Going GPS – arriving at the destination, but missing the journey
by Rev. Jimmy Vaughn, pastor Authentic Life Fellowship
The Global Positioning System (GPS) is a space-based global navigation satellite system that provides reliable location and time information in all weather and at all times and anywhere on or near the Earth when and where there is an unobstructed line of sight to four or more GPS satellites.
Is it just me, but I am equally impressed by this modern marvel as much as I’m creeped out by this George Orwellian “1984” tool of “Big Brother.” The “GPS” has become as integral a part of our day to day lives as cell phones and the internet. This device can guide you from place to place so reliably that you really do not have to pay attention to the route you took to arrive. It can tell you how fast you are traveling in comparison to what the speed limit is on that particular stretch of road. It shows important landmarks and other wanted points of destination like shopping malls, restaurants, and gas stations. If you’re involved in an accident it can even contact emergency response personal.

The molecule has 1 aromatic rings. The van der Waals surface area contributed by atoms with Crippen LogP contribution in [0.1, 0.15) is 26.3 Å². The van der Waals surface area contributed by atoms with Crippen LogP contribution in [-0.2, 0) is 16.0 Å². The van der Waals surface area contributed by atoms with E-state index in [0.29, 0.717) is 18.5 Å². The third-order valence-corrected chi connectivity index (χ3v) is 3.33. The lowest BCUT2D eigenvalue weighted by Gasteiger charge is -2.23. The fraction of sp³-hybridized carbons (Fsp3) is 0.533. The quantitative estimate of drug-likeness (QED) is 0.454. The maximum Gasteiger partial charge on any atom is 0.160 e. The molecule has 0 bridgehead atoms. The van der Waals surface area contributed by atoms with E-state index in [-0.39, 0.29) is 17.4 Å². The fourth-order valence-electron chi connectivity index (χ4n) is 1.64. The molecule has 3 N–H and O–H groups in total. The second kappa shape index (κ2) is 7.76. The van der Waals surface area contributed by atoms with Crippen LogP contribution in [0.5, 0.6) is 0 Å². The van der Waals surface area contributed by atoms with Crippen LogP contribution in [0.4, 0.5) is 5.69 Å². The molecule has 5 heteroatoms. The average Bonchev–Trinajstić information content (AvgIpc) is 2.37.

But with all this, it does have a down side. You can soon become so dependent on the technology that you become unaware of your surroundings. The people, places, and sights become just something to navigate through to get to a point of destination. We become so tunnel versioned, so self centered, that our world fades into the blur of our peripheral vision. The great author of the last century Ralph Waldo Emerson gave us this nugget of truth, “Life is a journey, not a destination.” Life is so much more that just how quickly I can arrive at this place and that place. It’s about the journey and the people, sights, and sounds we can share while on our way through this brief stroll called life. It’s these things that are the “spice” of life.
If you will take the time, you will see that far too many of us are so “connected” that we have nearly disconnected with life. What does it say of us when a person will not hang up the cell call to order a meal, or spends more time checking their Facebook updates than talking with the person sitting across the table from them. Just the other day I was sitting eating lunch here in town when a boy sat down at the table across from me and he was playing a PSP. When his mother arrived with their food he never looked up, he just started shoveling the food into his mouth with one hand while continuing to game with the other. It was no surprise when his mother immediately pulled out her iPhone and disappeared into her virtual world. I thought to myself, “monkey see, monkey do!”
We are the most “connected society” in history, but we have lost our love of living our lives in and with the company of others. Life is to be lived in the here and now, don’t miss the really good stuff while “surfing” through your day to day life!